Veeam Enterprise Manager : Invoke-WebRequest v Invoke-RestMethod

In the past, I have written posts, /2017/07/25/veeam-restful-api-postman/, about using Postman to make RESTful API calls against Veeam Enterprise Manager. But what if you wanted to use good old Powershell to make the calls, how would you go about retrieving your authentication tokens?

Recap

Before I start, let’s have a quick overview of Veeam Enterprise Manager (VEM) and the features available

• Available in Enterprise & Enterprise Plus
• Limited in Standard to just reporting/monitoring
• Web-based management/reporting
• Enables self-serve restores
• Separate product to VBR but included with installed ISO (at no extra cost)
• Provides Web Service API
• Works with any browser or client application that supports HTTP and HTTPS

http://<Enterprise-Manager>:9399/web

 

Access tokens

When making REST API call, we need an authentication token to allow the calls to be completed. VEM will exchange validated credentials for an authentication token and uses the ‘X-RestSvcSessionId’ header to issue tokens.

Within Powershell, there are two cmdlets we can use to make our API call

Invoke-WebRequest
And
Invoke-RestMethod

Both offer similar results, however for retrieving you authentication token from Enterprise Manager, Invoke-WebRequest is the preferred option.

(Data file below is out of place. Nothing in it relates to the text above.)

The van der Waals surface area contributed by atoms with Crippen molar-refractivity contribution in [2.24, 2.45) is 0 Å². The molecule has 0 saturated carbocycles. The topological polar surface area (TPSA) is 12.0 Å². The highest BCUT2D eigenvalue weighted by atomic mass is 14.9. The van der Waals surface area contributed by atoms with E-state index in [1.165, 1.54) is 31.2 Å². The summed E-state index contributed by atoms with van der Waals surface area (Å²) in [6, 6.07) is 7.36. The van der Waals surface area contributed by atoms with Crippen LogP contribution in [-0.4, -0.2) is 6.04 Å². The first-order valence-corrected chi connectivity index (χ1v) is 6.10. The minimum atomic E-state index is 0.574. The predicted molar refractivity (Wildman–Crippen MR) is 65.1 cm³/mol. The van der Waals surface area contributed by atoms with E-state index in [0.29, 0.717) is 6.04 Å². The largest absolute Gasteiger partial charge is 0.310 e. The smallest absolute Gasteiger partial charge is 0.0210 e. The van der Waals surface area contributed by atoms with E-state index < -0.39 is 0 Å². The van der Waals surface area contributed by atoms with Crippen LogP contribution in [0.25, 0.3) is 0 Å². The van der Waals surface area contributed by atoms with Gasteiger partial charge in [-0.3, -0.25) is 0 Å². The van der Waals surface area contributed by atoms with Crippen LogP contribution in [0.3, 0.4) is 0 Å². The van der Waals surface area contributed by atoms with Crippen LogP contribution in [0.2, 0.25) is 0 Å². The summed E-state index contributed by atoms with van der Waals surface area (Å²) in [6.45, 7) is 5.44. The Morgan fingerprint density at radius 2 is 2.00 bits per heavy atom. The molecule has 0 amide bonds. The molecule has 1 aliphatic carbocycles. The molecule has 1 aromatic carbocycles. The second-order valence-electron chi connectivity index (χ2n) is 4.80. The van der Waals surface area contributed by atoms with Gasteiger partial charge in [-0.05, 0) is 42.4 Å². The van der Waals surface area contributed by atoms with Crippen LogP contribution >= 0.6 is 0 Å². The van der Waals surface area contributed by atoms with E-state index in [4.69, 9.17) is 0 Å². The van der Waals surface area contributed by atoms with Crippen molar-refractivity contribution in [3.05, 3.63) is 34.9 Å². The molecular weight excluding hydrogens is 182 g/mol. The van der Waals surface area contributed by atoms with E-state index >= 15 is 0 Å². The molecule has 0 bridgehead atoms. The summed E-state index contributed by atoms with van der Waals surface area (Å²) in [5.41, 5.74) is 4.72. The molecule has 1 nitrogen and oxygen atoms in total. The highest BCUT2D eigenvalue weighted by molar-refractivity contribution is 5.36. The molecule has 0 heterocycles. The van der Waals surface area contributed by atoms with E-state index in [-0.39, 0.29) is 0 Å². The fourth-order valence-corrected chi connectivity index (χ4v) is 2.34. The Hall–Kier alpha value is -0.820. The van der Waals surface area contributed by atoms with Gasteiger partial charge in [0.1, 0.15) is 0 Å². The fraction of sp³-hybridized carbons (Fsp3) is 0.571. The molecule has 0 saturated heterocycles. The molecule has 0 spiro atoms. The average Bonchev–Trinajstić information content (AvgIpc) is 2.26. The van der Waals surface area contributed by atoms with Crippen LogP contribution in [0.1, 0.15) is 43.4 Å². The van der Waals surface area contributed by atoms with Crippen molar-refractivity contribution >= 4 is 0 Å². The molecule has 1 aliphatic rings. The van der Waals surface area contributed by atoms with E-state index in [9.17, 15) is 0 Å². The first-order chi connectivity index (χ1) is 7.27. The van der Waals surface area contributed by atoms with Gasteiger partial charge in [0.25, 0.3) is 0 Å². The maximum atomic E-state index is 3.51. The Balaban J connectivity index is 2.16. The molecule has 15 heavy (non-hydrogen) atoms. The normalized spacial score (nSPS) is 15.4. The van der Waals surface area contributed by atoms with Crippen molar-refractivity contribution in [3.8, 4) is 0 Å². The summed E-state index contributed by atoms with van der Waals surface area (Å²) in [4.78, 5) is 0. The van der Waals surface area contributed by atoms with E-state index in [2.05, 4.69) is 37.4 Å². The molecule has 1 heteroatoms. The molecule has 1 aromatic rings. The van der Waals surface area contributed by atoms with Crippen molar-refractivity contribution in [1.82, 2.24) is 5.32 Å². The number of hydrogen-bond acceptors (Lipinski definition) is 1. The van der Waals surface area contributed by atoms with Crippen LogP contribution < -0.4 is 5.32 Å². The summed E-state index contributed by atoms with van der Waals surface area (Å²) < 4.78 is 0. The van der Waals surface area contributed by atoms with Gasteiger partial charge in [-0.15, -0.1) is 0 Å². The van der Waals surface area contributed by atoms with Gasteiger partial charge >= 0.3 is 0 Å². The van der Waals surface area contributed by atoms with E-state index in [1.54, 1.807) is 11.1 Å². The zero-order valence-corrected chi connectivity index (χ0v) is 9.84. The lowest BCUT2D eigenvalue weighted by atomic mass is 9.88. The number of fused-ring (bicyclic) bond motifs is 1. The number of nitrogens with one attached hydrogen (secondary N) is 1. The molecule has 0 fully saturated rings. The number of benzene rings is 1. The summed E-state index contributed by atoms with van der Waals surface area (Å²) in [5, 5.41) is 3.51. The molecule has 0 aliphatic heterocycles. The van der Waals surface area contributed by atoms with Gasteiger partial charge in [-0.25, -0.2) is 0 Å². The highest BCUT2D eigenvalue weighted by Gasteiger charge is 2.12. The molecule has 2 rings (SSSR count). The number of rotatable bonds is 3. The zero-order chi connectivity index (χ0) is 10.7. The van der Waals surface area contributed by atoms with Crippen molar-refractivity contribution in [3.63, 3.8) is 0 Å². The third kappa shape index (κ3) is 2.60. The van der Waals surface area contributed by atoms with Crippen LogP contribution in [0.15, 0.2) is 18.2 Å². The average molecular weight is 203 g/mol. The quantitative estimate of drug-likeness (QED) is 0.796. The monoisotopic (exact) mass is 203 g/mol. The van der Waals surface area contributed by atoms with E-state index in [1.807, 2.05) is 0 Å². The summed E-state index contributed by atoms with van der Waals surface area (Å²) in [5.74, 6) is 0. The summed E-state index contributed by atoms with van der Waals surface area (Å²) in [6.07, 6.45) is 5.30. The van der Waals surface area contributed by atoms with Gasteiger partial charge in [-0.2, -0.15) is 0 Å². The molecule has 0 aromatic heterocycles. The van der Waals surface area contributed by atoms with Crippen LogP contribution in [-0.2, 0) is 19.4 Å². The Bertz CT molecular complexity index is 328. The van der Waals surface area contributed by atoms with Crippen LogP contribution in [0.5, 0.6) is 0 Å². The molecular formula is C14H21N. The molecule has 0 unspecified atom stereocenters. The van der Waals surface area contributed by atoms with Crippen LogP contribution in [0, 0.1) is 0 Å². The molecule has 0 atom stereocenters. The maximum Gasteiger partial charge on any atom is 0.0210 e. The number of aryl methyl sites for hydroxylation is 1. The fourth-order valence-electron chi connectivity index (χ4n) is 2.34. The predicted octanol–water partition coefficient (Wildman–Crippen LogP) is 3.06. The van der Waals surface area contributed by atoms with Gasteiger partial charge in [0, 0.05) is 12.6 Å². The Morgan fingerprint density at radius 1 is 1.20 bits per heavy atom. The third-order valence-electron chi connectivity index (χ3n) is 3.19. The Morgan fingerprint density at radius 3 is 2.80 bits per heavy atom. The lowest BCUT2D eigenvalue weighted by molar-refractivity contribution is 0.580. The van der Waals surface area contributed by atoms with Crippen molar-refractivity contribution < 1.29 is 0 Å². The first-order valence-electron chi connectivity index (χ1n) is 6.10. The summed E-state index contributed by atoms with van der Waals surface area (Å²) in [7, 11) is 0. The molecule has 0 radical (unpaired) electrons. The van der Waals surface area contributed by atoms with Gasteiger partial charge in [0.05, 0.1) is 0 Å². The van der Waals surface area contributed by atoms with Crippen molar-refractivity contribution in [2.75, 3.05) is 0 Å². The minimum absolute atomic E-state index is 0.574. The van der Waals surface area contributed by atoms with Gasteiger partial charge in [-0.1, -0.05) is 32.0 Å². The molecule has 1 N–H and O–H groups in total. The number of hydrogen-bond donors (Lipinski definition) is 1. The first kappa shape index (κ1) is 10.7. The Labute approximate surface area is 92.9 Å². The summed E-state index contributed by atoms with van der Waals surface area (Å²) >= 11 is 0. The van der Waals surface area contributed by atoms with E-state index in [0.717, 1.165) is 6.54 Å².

Why?” I hear you ask. Good question and the answer lies in where Veeam Enterprise Manager stores the authentication token in the response.

Whenever an authentication token is requested using the Invoke-WebRequest command, VEM will issue the token in the header of its response, in the ‘X-RestSvcSessionID‘ section.

However, when we make the same authentication token request using Invoke-RestMethod command, we receive no headers, only an XML response.

Why does this matter?

Well each subsequent RESTful API call to VEM must include the authentication token contained within the header. Of course, you will want to script generating the token and storing it as a variable, for ease of use. However, if you use the Invoke-RestMethod way, then the header information is omitted and thus the authentication token cannot be retrieved and stored for later use in the header.

Example of storing and calling token

 

If I now call the $Token variable, I can see my authentication token

Let’s now make a REST call, say the number of failed jobs, we can use the following code, utilising the $token variable:-

 

Now let’s try running the same authentication code block, but using Invoke-RestMethod.

 

The error we receive is

Because there is no header information returned with Invoke-RestMethod, we can’t retrieve the required token.

There we have it a relatively small tip, but it can have a big impact on your scripts.